Michael and Shirley Esch's Christmas display dazzles with more than 15,000 lights, frolicking reindeer, twinkling Christmas trees and a 20-foot-tall inflatable Santa Claus.
But it's the celebrity guest list that makes the girls and boys squeal.
For the past 13 years, Santa and Mrs. Claus and a cadre of elves have made an appearance at the Esch home, visiting with children and collecting food and donations for the nonprofit 360 Communities.
The couple dress up as the Clauses one Sunday in December and host a neighborhood open house that, in years past, has had families lining up and down the block. Neighbors and friends play the elves.
They will host their open house from 5 to 8 o'clock Sunday night at their home at 1120 Aspen Drive in Burnsville.
With more than a handful of Christmas-light titles under their belts, they also are competing for Burnsville's top lighting prize. Winning is nice, but true success is measured a pound and a penny at a time.
Last year, they collected 1,200 pounds of food and nearly $1,000 in donations. The couple -- who own and run Custom Drapery and Blinds by Michael Esch -- host three charity events each year. They estimate they've collected more than 50,000 pounds of food and $10,000 in donations over the past 13 years. The Christmas open house is their largest.
"It's all about children and family. We love Christmas and we love the meaning of Christmas," Michael Esch said.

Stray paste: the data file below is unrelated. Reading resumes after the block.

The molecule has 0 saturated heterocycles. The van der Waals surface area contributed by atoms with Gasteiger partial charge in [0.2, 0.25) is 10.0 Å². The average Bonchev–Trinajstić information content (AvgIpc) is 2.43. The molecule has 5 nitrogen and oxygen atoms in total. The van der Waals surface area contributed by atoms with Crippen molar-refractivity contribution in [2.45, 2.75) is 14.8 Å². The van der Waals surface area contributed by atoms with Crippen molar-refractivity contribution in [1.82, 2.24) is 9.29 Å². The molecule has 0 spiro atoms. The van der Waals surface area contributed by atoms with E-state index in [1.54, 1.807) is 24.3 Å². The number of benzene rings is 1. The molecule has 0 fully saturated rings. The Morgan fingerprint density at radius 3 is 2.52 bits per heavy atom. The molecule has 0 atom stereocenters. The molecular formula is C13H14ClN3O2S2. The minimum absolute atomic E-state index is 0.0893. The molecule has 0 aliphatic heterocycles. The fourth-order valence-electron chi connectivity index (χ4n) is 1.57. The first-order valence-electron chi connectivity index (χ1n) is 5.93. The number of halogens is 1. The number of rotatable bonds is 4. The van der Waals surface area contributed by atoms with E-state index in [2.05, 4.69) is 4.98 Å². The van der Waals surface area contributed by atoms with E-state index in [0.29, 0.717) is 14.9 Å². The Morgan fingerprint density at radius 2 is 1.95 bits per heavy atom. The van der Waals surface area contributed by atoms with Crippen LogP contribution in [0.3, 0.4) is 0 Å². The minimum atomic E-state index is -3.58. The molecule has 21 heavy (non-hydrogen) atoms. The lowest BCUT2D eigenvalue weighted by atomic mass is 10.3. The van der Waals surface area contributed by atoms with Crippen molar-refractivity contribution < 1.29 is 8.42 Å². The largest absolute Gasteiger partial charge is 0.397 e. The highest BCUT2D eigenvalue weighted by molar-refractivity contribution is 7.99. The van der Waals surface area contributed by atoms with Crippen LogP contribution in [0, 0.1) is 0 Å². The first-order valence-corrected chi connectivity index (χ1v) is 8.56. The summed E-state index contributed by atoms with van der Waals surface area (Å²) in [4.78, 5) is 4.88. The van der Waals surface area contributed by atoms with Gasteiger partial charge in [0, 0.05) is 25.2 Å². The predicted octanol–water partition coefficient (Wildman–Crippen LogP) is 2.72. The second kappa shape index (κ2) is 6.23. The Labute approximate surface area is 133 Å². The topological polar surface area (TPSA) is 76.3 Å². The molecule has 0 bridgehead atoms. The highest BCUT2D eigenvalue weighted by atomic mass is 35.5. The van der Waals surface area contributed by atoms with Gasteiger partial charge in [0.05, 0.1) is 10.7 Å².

The couple also invite guests into their home for cocoa, hot buttered rum and snacks. Visitors can tour the couple's miniature Christmas village of 600 lit miniature buildings laid out in the Esch basement.
Michael Esch has perfected his jolly Santa belly-laugh. Shirley Esch said Mrs. Claus tends to be a quieter figure who appeals to shyer children.
The pair like to quip a bit about life at the North Pole.
The couple also plays Santa and Mrs. Claus at Burnsville's annual tree-lighting event. And apparently the Clauses are also T-wolves fans: Shirley and Michael Esch are season ticketholders, so they usually like to show up for a game in costume.
Over the years, the role of the Clauses gets easier.
"We've gotten older and he doesn't need as much padding anymore," Shirley Esch said.
They're careful not to make promises when hearing children's wish lists. When iPads, computer games and other high-price items come up, Santa usually answers, "That's kind of hard for my elves to make."
"The elves are good at dolls and Legos," Shirley Esch adds. Parents' heads usually nod enthusiastically.
Shannon Prather is a Twin Cities freelance writer.